First come, first served

You have to grab a table fast. Most libraries have ample table space, but sometimes you’re competing with someone who brought their entire law library and schematic diagrams with them. Real estate is precious here. Kind of like outlets. Similar to a coffee shop, you have to snag your power fast.

No Coffee

Speaking of coffee, they don’t serve it. You have to bring your own. No, you can’t check out a Chemex. I’m not sure you can even get puppets anymore.

WiFi

It’s usually pretty decent if you’re not on BitTorrent or doing some crazy downloading. That’s sort of frowned upon anyway. You usually need a library card to log in, but that’s free. Sometimes it can take some fanoogling to get hooked in, and don’t count on the library staff to help you. They can give you the basic instructions, but they’re not your personal IT department.

Headphones. Headphones. Headphones.

I wrote that three times so neither of us will forget. The couple times I forgot, I seriously regretted it. Libraries have changed since the 1970s. No longer is there a sweet old librarian gently shooshing people when they get loud. They don’t do that anymore. So unless your ears are plugged and cranking The Sex Pistols, you’re going to hear every detail of how Clive’s Toastmasters meeting went.

The other thing that’s changed is that children are now encouraged to play freeze tag in the stacks. Somewhere, right now, thousands of sweet, dead librarians are spinning in their graves. I don’t blame the kids. They aren’t allowed to play outside their homes anymore without a government-approved guardian standing watch, so they have to get their yah-yahs out somewhere.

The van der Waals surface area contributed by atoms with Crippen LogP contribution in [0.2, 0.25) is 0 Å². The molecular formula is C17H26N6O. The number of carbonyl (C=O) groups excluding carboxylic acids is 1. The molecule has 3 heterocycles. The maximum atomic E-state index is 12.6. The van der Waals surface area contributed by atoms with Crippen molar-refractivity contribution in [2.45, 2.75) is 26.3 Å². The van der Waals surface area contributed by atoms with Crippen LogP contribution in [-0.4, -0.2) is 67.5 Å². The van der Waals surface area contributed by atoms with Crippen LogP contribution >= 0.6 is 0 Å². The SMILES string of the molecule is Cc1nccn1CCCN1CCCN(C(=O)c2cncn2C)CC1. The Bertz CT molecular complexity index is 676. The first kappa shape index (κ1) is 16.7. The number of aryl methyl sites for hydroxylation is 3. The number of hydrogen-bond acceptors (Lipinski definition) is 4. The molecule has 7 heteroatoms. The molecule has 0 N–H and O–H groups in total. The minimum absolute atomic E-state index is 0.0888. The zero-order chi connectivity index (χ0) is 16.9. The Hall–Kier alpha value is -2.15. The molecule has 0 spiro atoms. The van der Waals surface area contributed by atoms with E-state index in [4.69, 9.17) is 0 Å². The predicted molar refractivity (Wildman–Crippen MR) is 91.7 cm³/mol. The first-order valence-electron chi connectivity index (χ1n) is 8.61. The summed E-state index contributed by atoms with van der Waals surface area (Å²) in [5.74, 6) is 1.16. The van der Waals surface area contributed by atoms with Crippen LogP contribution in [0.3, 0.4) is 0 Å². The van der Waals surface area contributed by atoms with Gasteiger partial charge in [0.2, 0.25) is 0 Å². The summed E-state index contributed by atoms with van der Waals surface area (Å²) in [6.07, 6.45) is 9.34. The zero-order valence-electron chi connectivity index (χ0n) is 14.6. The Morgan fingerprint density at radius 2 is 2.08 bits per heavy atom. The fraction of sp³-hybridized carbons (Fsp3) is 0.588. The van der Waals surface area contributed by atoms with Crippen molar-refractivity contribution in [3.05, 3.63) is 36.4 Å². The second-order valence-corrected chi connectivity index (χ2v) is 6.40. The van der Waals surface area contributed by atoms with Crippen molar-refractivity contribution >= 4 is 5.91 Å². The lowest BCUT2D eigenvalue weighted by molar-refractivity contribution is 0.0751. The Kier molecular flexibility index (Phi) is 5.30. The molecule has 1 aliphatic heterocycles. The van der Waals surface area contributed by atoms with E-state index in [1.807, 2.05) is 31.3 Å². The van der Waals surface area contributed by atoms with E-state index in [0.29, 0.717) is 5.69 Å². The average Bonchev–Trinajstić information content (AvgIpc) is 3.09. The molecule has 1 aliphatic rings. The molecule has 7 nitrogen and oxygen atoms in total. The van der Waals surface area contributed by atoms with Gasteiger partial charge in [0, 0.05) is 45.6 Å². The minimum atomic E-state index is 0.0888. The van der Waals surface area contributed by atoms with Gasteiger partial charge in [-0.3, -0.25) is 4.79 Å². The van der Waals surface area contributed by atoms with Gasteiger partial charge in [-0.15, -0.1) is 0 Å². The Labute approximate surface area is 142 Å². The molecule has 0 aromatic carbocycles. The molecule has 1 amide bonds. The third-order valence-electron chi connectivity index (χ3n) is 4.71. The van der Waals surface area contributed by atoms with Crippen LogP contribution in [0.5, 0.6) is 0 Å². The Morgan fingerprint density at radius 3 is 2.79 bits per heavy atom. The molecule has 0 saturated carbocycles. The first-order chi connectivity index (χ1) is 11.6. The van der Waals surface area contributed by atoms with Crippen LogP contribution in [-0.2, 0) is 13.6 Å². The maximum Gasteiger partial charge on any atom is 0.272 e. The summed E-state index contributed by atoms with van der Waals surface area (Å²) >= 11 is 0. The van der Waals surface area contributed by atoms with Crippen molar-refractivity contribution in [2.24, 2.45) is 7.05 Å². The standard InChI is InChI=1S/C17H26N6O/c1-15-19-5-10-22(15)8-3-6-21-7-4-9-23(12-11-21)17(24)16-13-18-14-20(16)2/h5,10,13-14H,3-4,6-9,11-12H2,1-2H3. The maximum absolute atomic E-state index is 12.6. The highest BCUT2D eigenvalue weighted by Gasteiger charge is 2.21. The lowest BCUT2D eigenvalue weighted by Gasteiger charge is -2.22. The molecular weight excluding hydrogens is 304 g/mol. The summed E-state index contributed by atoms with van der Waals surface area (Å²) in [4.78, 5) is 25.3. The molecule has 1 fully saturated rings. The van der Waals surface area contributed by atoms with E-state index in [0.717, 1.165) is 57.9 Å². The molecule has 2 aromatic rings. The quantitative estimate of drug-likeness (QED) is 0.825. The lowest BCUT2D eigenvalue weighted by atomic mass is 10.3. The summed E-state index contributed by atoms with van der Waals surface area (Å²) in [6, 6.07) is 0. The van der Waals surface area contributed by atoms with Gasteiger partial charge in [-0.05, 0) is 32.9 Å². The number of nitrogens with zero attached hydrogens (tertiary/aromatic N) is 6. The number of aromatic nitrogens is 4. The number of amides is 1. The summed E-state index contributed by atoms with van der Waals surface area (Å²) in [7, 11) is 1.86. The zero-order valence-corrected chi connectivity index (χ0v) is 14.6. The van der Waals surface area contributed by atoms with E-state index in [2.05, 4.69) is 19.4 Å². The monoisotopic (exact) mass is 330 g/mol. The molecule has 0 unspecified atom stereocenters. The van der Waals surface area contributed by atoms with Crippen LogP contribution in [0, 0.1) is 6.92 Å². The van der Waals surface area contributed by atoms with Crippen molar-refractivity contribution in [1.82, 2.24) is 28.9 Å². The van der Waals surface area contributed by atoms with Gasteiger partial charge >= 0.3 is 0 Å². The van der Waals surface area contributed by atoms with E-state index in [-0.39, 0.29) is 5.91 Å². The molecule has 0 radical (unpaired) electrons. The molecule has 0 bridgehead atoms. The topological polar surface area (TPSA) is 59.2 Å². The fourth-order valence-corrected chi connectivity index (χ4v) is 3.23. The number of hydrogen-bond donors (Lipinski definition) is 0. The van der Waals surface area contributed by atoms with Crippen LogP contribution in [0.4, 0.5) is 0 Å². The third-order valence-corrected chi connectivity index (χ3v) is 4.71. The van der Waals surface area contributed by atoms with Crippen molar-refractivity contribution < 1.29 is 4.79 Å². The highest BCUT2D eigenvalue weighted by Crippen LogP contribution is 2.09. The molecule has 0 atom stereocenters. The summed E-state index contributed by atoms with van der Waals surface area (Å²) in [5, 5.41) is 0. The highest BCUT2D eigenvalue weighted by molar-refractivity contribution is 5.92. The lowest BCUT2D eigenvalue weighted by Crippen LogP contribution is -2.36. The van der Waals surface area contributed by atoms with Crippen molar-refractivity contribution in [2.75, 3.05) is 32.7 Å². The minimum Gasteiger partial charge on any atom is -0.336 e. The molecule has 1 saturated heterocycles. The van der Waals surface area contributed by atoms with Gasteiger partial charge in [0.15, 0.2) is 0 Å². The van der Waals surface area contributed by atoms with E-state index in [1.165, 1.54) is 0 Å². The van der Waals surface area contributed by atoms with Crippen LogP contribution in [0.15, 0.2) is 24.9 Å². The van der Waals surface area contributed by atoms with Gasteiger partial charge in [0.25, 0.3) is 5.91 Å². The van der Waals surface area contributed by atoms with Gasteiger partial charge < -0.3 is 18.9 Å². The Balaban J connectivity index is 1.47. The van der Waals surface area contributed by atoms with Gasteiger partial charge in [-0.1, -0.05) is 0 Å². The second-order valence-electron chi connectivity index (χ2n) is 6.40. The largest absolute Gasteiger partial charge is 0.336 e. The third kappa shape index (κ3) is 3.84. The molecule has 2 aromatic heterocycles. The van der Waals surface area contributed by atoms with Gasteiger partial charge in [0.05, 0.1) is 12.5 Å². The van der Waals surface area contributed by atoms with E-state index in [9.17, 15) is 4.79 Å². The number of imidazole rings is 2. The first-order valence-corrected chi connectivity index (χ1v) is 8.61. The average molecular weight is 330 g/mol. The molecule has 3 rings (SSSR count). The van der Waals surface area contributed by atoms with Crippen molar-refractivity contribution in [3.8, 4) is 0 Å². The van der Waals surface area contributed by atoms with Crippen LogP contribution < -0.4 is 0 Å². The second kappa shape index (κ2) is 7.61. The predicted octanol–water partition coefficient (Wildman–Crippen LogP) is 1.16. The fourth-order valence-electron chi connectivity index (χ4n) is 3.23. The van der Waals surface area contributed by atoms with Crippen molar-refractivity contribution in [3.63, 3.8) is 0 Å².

Headphones will save your life.

Oh yeah. Books

Did I mention that they have books? They do and they’re all free to borrow. You can’t do that at Starbucks or CoWorkNation. It’s pretty cool because sitting in the middle of a library with all those resources at your fingertips can inspire new ideas. It does for me. I can’t visit the library without browsing a few titles at random. You can borrow CDs and DVDs, too. Did I mention it’s free? It’s free.

Do yourself a favor and go get a library card. Take your laptop or Bullet Journal or giant schematic diagrams and give working at the library a try. They’re still an amazing resource and the more we use them the better chance they’ll stick around for a while.

Photo by Hack Capital on Unsplash

“Washington Mutual, how may I help you?”

That was me. I was sitting in the middle of a call center in the San Fernando Valley, with a headset on and my fingers poised at a keyboard. It was a late and chilly Thursday night as I worked the night shift as a CSR for Washington Mutual Bank. I was one of those faceless people on the other end of the phone who help you figure out why the ATM ate your debit card. I got screamed at by angry people when their cards were declined and told how amazing I was when their account balance was higher than they had recorded. Not that I had anything to do with either. If it had been up to me, I would have just given everyone a little financial boost, sort of like Matthew Broderick in WarGames. Sadly, that was not in my power. I was just a telephone bank clerk.

It wasn’t horrible, but it was definitely not where I saw myself at 30. We lived in a tiny apartment next to an industrial park. Our two kids shared a bedroom. Jenni had a coupon book that magically provided groceries we couldn’t otherwise afford. Our little car had no AC and a clutch that worked when it wanted to.

Just the year before, we were living in New York City and I was head of the storyboard department for the globally phenomenal TV show, Blue’s Clues. It was a glamorous, high-paying job and it was so amazing that I… gave it up. I know, right? After only a short while in television I got this bee in my bonnet that we could move to Los Angeles and I could work in animation there.